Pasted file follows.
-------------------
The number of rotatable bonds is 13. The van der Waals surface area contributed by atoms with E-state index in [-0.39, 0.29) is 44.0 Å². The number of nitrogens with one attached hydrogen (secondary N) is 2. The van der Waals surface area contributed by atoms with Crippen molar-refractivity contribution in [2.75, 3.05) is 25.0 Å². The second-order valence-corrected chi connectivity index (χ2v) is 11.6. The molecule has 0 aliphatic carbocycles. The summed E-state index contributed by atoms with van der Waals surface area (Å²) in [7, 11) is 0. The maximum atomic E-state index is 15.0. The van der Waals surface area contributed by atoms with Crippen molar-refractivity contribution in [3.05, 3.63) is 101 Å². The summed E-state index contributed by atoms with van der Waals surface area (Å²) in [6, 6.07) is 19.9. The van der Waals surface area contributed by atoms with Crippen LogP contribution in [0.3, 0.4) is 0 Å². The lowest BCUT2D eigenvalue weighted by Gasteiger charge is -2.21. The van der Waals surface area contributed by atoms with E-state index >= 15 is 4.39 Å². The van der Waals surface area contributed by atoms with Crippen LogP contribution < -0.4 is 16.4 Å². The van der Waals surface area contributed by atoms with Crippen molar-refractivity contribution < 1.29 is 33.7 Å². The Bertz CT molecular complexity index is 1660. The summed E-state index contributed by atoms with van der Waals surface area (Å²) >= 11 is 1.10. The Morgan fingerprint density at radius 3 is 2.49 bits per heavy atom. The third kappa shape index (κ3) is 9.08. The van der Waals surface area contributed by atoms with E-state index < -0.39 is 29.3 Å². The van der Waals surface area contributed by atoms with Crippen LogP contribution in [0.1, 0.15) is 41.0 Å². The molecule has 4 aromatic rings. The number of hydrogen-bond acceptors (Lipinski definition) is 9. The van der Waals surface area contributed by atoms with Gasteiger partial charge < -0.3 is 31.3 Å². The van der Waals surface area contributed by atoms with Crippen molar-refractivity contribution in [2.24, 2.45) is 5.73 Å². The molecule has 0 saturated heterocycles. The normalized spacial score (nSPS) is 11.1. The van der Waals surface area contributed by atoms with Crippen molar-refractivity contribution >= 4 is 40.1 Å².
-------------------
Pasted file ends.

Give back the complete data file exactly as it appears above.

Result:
The number of rotatable bonds is 13. The van der Waals surface area contributed by atoms with E-state index in [-0.39, 0.29) is 44.0 Å². The number of nitrogens with one attached hydrogen (secondary N) is 2. The van der Waals surface area contributed by atoms with Crippen molar-refractivity contribution in [2.75, 3.05) is 25.0 Å². The second-order valence-corrected chi connectivity index (χ2v) is 11.6. The molecule has 0 aliphatic carbocycles. The summed E-state index contributed by atoms with van der Waals surface area (Å²) in [7, 11) is 0. The maximum atomic E-state index is 15.0. The van der Waals surface area contributed by atoms with Crippen molar-refractivity contribution in [3.05, 3.63) is 101 Å². The summed E-state index contributed by atoms with van der Waals surface area (Å²) in [6, 6.07) is 19.9. The van der Waals surface area contributed by atoms with Crippen LogP contribution in [0.3, 0.4) is 0 Å². The lowest BCUT2D eigenvalue weighted by Gasteiger charge is -2.21. The van der Waals surface area contributed by atoms with E-state index >= 15 is 4.39 Å². The van der Waals surface area contributed by atoms with Crippen LogP contribution < -0.4 is 16.4 Å². The van der Waals surface area contributed by atoms with Crippen molar-refractivity contribution < 1.29 is 33.7 Å². The Bertz CT molecular complexity index is 1660. The summed E-state index contributed by atoms with van der Waals surface area (Å²) >= 11 is 1.10. The Morgan fingerprint density at radius 3 is 2.49 bits per heavy atom. The third kappa shape index (κ3) is 9.08. The van der Waals surface area contributed by atoms with E-state index < -0.39 is 29.3 Å². The van der Waals surface area contributed by atoms with Crippen LogP contribution in [0.1, 0.15) is 41.0 Å². The molecule has 4 aromatic rings. The number of hydrogen-bond acceptors (Lipinski definition) is 9. The van der Waals surface area contributed by atoms with Gasteiger partial charge < -0.3 is 31.3 Å². The van der Waals surface area contributed by atoms with Crippen molar-refractivity contribution in [2.24, 2.45) is 5.73 Å². The molecule has 0 saturated heterocycles. The normalized spacial score (nSPS) is 11.1. The van der Waals surface area contributed by atoms with Crippen molar-refractivity contribution >= 4 is 40.1 Å².